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Though rumors and anecdotes about squids flying over the Pacific Ocean have been circulating since 1892, nobody had been able to substantiate it with scientific evidence. This was largely because observing these elusive creatures in the wild is a little difficult, thanks to the fact that they spend most of their lives underwater. Now some Japanese marine biologists have not only confirmed that they fly, but also, unveiled how the cephalopods take-off, move through the air and land back gracefully.
The team of scientists led by Jun Yamamoto from Japan's Hokkaido University conducted their research by following a shoal of 100 Japanese squid in the north-west Pacific Ocean, about 370 miles off the shore of Tokyo in July, 2011. As their boat approached the molluscs they witnessed an astonishing sight - About 20 of the eight-inch long creatures shot up in the air, launching themselves with the help of a powerful jet of water that emanated from their funnel-like stems, similar to how a flyboard propels a human.
By the time the water ran out, the squids were well over the surface of the ocean. Then came the interesting part - They did not plunge right back in, but instead 'flew' in the air by spreading out their fins and arms. According to the scientists who published their findings in the February 2013 edition of Marine Biology, this posture helped create the perfect aerodynamic lift needed to keep them in the air, albeit only for about three seconds after which, they tucked their fins back in and made a smooth landing on the surface of the ocean.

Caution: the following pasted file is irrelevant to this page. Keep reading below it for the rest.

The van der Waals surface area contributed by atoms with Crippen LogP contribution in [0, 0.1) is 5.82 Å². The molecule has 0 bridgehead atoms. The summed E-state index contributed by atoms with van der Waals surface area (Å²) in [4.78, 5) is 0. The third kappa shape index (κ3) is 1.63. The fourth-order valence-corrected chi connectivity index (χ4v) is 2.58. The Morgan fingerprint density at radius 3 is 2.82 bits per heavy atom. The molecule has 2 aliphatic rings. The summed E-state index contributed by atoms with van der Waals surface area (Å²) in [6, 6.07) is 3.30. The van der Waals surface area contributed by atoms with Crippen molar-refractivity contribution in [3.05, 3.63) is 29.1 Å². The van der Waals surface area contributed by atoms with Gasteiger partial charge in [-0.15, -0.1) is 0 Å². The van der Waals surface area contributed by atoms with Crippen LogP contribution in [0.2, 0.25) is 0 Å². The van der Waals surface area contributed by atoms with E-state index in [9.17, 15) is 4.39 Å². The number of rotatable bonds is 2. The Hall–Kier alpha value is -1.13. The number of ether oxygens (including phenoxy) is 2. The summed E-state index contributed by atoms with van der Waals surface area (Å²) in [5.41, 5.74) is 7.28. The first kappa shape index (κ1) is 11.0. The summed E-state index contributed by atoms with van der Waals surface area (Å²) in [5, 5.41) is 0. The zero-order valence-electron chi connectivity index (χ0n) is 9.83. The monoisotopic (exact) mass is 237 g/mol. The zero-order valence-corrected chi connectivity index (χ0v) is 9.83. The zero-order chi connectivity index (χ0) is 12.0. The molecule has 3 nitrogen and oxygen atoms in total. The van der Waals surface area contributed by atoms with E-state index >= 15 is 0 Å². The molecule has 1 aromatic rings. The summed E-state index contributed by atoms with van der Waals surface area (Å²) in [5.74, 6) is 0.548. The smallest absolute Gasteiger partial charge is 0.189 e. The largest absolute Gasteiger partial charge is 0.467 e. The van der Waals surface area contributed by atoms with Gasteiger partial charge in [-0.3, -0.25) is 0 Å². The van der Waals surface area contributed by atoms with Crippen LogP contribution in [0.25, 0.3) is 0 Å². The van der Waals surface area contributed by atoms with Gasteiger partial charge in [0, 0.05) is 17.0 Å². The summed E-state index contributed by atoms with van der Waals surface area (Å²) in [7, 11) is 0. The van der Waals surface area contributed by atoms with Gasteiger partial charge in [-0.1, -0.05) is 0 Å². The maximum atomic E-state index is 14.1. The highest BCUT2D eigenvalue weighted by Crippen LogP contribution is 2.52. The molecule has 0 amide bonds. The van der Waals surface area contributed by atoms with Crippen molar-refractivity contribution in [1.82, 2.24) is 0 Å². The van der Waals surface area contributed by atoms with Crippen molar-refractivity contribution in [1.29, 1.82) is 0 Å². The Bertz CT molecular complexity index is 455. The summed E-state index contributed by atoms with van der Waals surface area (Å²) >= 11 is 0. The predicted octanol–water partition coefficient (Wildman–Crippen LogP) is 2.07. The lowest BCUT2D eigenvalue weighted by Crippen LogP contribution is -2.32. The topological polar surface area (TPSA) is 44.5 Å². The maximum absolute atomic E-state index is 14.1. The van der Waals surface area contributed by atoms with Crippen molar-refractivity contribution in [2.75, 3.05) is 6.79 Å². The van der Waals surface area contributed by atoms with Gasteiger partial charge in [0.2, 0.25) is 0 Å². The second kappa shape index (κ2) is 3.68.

Not impressed? How about this? The short flight was done at a supersonic speed of 11.2 meters (36.74 feet) per second. To put it in perspective, the squids flew faster than the world's fastest man - Usain Bolt who sprints a mere 10.31 meters (33.82 feet) in a second. It is no wonder that they are able to cover a distance of about 30 meters (100 feet) during each 'flight'.
Researchers are a little divided on the reason these squid sporadically take flight. Some, like the Japanese researchers believe it is to avoid predators, but Ron O' Dor a marine biologist who was probably the first scientist to observe this phenomenon on captivate Humboldt squids, believes it may have something to do with migration. He thinks that because the squid travel with very little fat reserves when migrating, they take flight so that they can get to their destination a lot quicker. Unfortunately, unless the squid start to speak, this is a mystery we may never be able to solve.